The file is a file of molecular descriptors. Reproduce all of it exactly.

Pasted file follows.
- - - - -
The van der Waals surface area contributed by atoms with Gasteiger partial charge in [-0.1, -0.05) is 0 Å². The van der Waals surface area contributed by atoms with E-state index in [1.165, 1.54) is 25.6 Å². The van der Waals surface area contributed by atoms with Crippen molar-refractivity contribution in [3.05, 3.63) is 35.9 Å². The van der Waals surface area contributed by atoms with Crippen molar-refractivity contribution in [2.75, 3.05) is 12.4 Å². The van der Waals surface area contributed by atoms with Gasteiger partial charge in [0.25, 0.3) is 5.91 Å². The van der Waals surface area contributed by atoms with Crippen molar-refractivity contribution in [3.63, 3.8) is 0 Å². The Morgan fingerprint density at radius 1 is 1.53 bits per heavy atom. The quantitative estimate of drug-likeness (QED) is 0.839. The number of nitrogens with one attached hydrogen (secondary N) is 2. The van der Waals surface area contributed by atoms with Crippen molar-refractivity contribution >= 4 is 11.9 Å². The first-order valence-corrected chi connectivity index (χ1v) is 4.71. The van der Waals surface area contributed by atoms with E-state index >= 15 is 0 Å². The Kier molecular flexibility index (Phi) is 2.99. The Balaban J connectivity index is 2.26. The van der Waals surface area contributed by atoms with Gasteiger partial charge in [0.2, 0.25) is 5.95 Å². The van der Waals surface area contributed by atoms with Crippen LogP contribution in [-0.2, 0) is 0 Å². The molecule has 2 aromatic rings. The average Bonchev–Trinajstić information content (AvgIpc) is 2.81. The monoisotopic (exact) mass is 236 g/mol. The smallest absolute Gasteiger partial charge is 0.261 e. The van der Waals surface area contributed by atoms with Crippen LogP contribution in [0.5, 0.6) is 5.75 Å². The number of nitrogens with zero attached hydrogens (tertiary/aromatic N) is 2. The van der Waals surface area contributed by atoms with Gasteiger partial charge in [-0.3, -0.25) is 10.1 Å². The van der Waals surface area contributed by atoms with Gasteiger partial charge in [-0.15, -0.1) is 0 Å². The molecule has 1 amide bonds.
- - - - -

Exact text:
The van der Waals surface area contributed by atoms with Gasteiger partial charge in [-0.1, -0.05) is 0 Å². The van der Waals surface area contributed by atoms with E-state index in [1.165, 1.54) is 25.6 Å². The van der Waals surface area contributed by atoms with Crippen molar-refractivity contribution in [3.05, 3.63) is 35.9 Å². The van der Waals surface area contributed by atoms with Crippen molar-refractivity contribution in [2.75, 3.05) is 12.4 Å². The van der Waals surface area contributed by atoms with Gasteiger partial charge in [0.25, 0.3) is 5.91 Å². The van der Waals surface area contributed by atoms with Crippen molar-refractivity contribution in [3.63, 3.8) is 0 Å². The Morgan fingerprint density at radius 1 is 1.53 bits per heavy atom. The quantitative estimate of drug-likeness (QED) is 0.839. The number of nitrogens with one attached hydrogen (secondary N) is 2. The van der Waals surface area contributed by atoms with Crippen molar-refractivity contribution >= 4 is 11.9 Å². The first-order valence-corrected chi connectivity index (χ1v) is 4.71. The van der Waals surface area contributed by atoms with E-state index >= 15 is 0 Å². The Kier molecular flexibility index (Phi) is 2.99. The Balaban J connectivity index is 2.26. The van der Waals surface area contributed by atoms with Gasteiger partial charge in [0.2, 0.25) is 5.95 Å². The van der Waals surface area contributed by atoms with Crippen LogP contribution in [-0.2, 0) is 0 Å². The molecule has 2 aromatic rings. The average Bonchev–Trinajstić information content (AvgIpc) is 2.81. The monoisotopic (exact) mass is 236 g/mol. The smallest absolute Gasteiger partial charge is 0.261 e. The van der Waals surface area contributed by atoms with Crippen LogP contribution in [0.5, 0.6) is 5.75 Å². The number of nitrogens with zero attached hydrogens (tertiary/aromatic N) is 2. The van der Waals surface area contributed by atoms with Gasteiger partial charge in [-0.3, -0.25) is 10.1 Å². The van der Waals surface area contributed by atoms with Gasteiger partial charge in [-0.15, -0.1) is 0 Å². The molecule has 1 amide bonds.